Evaluating the effects of medication on people with autism
Dr. Temple Grandin
When a medication is being evaluated to modify the behavior of a person with autism, one must assess the risks versus the benefits. The benefits of the medication must outweigh the risks. Some medications can damage the nervous system and other internal organs, such as the liver. These risks are greatest in young children because an immature nervous system may be more sensitive to harmful side effects. A good general principle is that the use of powerful drugs should be avoided in young children when the risk is great. The younger the child the greater the risk. For example, it would be justified to give a young child Prozac to stop severe self-injury, but it would probably not be justified if the only effect was that it made him slightly calmer. If a medication improved language, its use would probably be recommended.
The brain of a teenager or an adult is fully formed and the risk is less. Many teenagers and adults with autism may benefit from Prozac or Zoloft. See my book, Thinking in Pictures, or other papers I have written for this Internet web site (http://www.autism.org/). There is a possibility in some cases that if too many drugs are given to young children they may not work when the child needs them when he becomes a teenager. This may be a problem especially with drugs such as Haldol or other neuroleptics. Practical experience has shown that the nutritional supplement DMG is safe for young children.
A medication that works to change behavior should have an obvious and dramatic effect. One of the best ways to evaluate a medication is a blind evaluation. A simple way to do this is to start the medication and do NOT tell the teacher at school. If the teacher says "WOW, your son's behavior has improved remarkably," then you know that the medication works. To evaluate a medication, it is important that the other therapies are not changed at the same time. Change only one thing at a time so you can see the effects. A new medication cannot be properly evaluated if the child goes to a new school around the same time that the medication is tried. If a medication does not show enough benefit to outweigh the risk then you should get rid of it. Medications should work. If the change is not obvious and is not dramatic, it probably is not worth giving the medication. It is also important to start only one medication at a time so that its effects can be evaluated.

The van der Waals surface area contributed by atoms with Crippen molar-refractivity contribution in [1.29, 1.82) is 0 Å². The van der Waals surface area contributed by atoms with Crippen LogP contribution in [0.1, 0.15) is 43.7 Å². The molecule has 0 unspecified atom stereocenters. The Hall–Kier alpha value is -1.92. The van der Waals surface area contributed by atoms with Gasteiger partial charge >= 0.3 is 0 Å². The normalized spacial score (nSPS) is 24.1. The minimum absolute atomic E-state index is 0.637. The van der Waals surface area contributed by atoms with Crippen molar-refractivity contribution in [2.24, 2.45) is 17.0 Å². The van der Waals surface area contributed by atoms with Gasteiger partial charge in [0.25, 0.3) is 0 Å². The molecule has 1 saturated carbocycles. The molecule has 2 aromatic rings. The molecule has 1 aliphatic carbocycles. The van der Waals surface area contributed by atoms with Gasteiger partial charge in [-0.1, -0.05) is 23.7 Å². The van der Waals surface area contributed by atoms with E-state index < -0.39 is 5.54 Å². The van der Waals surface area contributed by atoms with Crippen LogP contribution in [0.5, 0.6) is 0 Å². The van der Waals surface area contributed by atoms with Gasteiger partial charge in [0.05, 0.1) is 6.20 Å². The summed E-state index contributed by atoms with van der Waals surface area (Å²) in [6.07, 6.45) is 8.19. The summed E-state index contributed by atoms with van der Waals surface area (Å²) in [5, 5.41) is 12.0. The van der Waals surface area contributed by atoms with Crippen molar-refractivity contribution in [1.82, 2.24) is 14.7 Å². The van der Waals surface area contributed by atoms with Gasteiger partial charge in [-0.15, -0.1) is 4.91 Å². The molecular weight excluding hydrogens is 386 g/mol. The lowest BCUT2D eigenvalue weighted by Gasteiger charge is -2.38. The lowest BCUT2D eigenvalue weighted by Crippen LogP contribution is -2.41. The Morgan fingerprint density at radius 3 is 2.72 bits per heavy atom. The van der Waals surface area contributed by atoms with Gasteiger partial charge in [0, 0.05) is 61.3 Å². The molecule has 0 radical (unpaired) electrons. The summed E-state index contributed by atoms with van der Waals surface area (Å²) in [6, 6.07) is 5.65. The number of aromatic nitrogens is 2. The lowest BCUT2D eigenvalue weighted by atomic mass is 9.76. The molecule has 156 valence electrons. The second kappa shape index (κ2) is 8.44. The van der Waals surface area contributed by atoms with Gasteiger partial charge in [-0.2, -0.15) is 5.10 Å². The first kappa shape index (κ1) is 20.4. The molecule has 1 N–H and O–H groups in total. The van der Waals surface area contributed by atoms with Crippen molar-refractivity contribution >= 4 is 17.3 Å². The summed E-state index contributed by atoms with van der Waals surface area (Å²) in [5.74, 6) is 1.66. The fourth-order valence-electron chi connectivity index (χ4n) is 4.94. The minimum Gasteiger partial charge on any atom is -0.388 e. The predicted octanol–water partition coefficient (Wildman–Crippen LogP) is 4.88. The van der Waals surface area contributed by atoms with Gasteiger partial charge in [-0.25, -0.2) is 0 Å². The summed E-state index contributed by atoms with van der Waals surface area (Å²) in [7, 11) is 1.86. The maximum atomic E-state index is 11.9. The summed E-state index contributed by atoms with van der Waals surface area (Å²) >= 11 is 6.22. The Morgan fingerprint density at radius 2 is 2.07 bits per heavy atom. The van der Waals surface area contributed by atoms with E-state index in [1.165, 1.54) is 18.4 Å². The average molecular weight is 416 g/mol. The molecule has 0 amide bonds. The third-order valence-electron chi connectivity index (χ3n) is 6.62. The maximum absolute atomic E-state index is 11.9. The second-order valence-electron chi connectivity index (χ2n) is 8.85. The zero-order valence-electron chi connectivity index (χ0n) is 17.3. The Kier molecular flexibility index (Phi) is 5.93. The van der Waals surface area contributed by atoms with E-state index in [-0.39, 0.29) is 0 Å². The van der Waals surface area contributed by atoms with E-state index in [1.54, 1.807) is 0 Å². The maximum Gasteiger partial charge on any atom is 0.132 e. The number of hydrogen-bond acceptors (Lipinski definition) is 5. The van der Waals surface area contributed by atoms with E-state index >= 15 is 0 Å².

Many people with autism are taking too many different things. If the person has been on the medication for a long time, it must never be abruptly stopped. The dosage should be reduced slowly. If you try a new drug for a few days or weeks and decide you do not like it, you can usually stop it; but it is best to check with your child's doctor.
There are many different brands of medications. For example, Prozac, Paxil and Zoloft are very similar, but there is just enough difference between them that some people will do better on Prozac and others will do better on Zoloft. If you do not like one then try another. If you are using a generic, do NOT switch brands. Find a brand that works and stay with it.
People with autism have very sensitive nervous systems. Some individuals may require much lower doses of medications than people with a normal nervous system. This will vary from individual to individual. If some individuals are given too high a dose of either an older tricyclic antidepressant or one of the newer medications, such as Prozac or Zoloft, there may be side effects. Antidepressants have a dosage window. Too little will not work and too much causes side effects. The first sign of too high a dose of an antidepressant is early morning awakening. This can usually be corrected by lowering the dose. If the excessive dosing continues, the person will escalate into insomnia, irritability, agitation and aggression. To determine the correct dose, you must be a good observer. Enough must be given to be effective but too much can have almost the opposite effect. Both parents and doctors have reported that when the antidepressant was first given, the person became calmer and then about two weeks later, he went berserk. This is due to a slow buildup in the system. This is especially a problem with Prozac. The dose must be lowered at the first indication of insomnia.
In this article I have not discussed the full range of medications that can be used for autism. The basic principles of assessing risk versus benefit and using a blind evaluation should be used with all types of medications which are used to improve a child's behavior and/or language development.